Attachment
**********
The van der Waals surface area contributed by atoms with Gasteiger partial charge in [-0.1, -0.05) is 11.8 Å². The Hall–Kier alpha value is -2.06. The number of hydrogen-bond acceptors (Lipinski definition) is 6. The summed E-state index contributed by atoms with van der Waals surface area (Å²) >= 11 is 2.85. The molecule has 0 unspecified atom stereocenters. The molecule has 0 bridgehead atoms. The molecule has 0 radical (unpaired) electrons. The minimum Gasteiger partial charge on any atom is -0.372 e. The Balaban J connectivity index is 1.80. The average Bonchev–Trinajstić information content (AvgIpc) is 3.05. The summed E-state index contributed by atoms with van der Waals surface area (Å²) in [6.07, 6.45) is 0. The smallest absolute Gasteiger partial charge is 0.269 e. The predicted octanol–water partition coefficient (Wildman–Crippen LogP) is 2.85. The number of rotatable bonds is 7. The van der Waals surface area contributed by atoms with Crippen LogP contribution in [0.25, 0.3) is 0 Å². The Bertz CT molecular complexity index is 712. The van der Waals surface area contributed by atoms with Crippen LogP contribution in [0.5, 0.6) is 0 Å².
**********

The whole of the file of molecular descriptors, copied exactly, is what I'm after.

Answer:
The van der Waals surface area contributed by atoms with Gasteiger partial charge in [-0.1, -0.05) is 11.8 Å². The Hall–Kier alpha value is -2.06. The number of hydrogen-bond acceptors (Lipinski definition) is 6. The summed E-state index contributed by atoms with van der Waals surface area (Å²) >= 11 is 2.85. The molecule has 0 unspecified atom stereocenters. The molecule has 0 bridgehead atoms. The molecule has 0 radical (unpaired) electrons. The minimum Gasteiger partial charge on any atom is -0.372 e. The Balaban J connectivity index is 1.80. The average Bonchev–Trinajstić information content (AvgIpc) is 3.05. The summed E-state index contributed by atoms with van der Waals surface area (Å²) in [6.07, 6.45) is 0. The smallest absolute Gasteiger partial charge is 0.269 e. The predicted octanol–water partition coefficient (Wildman–Crippen LogP) is 2.85. The number of rotatable bonds is 7. The van der Waals surface area contributed by atoms with Crippen LogP contribution in [0.25, 0.3) is 0 Å². The Bertz CT molecular complexity index is 712. The van der Waals surface area contributed by atoms with Crippen LogP contribution in [0.5, 0.6) is 0 Å².